Co-ordinator Caroline with Gateway's first Peer Educators

Young parents become Peer Educators

Last week, we ran the first session of training for our Peer Educators: young people who will be going into schools to talk about their experiences of parenthood.

We’re delivering this programme in the West Midlands in partnership with Straight Talking, a London charity that employs teenage mothers and young fathers to educate young people about early parenthood, healthy relationships, child sexual exploitation and sexting, enabling them to make responsible life choices.

Gateway was chosen to deliver the programme in the West Midlands because of our proven successes with services like the Pregnancy Outreach Workers Service (POWS). It’s thanks to networks and experience like this that we’ve been able to recruit young people to the programme very quickly and hit the ground running. You can hear from one of them, Emily, in the video below.

The point of Straight Talking’s Peer Educators scheme is not only to reduce the high rate of teenage pregnancy and child sexual exploitation in the UK, but to support teenage parents themselves to achieve economic wellbeing and quality of life. Because the work is paid, with full training, it offers really good work experience, building confidence and opening the door to potential longer term employment. We love this model of working – employing people with direct, personal knowledge of the issues their clients face, and helping people to help each other – and it fits perfectly with our values, aims and objectives.

Last week’s training was led by representatives from Straight Talking, together with two Peer Educators who have been working with Straight Talking in other areas of the country. It began with some sessions in the training rooms at Gateway, including how to manage a classroom – no easy task! – and how to get pupils talking. The experienced mentors helped the new recruits to learn how to set ground rules and lead ice-breaker activities that will help them to start conversations and debates with pupils.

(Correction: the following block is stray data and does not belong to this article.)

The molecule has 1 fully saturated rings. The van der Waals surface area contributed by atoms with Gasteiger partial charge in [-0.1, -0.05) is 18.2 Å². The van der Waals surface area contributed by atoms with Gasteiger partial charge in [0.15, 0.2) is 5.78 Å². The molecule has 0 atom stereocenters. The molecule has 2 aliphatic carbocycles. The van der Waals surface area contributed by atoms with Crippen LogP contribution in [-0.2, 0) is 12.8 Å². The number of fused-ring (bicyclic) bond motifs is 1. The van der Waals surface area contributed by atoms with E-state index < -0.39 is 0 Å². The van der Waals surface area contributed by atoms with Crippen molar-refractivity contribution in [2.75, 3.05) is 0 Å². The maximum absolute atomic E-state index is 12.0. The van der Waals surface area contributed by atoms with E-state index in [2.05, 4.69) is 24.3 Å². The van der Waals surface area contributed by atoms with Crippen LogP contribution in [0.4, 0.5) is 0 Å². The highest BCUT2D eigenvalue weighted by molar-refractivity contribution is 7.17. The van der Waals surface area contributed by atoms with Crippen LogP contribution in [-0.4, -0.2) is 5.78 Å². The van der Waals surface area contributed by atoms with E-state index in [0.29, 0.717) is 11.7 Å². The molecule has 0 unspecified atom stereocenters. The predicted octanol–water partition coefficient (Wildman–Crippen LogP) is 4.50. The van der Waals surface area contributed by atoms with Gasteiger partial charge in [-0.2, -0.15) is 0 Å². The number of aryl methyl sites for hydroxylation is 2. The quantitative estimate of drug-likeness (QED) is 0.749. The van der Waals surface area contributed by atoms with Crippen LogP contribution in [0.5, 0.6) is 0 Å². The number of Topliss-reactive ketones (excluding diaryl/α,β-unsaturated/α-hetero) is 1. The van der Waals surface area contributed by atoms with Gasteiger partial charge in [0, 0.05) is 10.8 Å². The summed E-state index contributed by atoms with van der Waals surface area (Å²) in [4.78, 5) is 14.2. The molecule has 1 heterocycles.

The next day, the new Peer Educators got to see how it worked for real, as they shadowed their mentors and watched them lead some Straight Talking sessions at Grace Academy in Solihull. Gateway’s Programme Co-ordinator Caroline (pictured at the top of the page with three new recruits) said, “it was really interesting to see how engaged the pupils were and how much they seemed to enjoy learning from the Peer Educators. There were some good debates and the hands-on activities really got the pupils thinking – like deciding how they would prioritise if they were faced with having to budget for a young family. Each session ended with a young person telling their own story of becoming a teen parent, and each time it was really powerful. It clearly makes a big impression on the children.”

In the video below, Emily talks about why she wants to be a Peer Educator, and why going into schools to talk about being a teenage mum is helping her, too.

Ruben from Straight Talking said, “Working with Gateway is going to be important for Straight Talking, simply because they share the same ethos as us, which is working with people to try and get them back into employment, and working with teenage mothers to give them the best health and wellbeing. You can tell straight away with the people that Gateway brought in that it’s going to be a good working relationship.”

We’re really looking forward to finding more young people to become Peer Educators over the next few months. If you became a parent when you were a teenager, you’re still under 25 now, and you’d like to find out more, call Caroline on 0121 456 7820.

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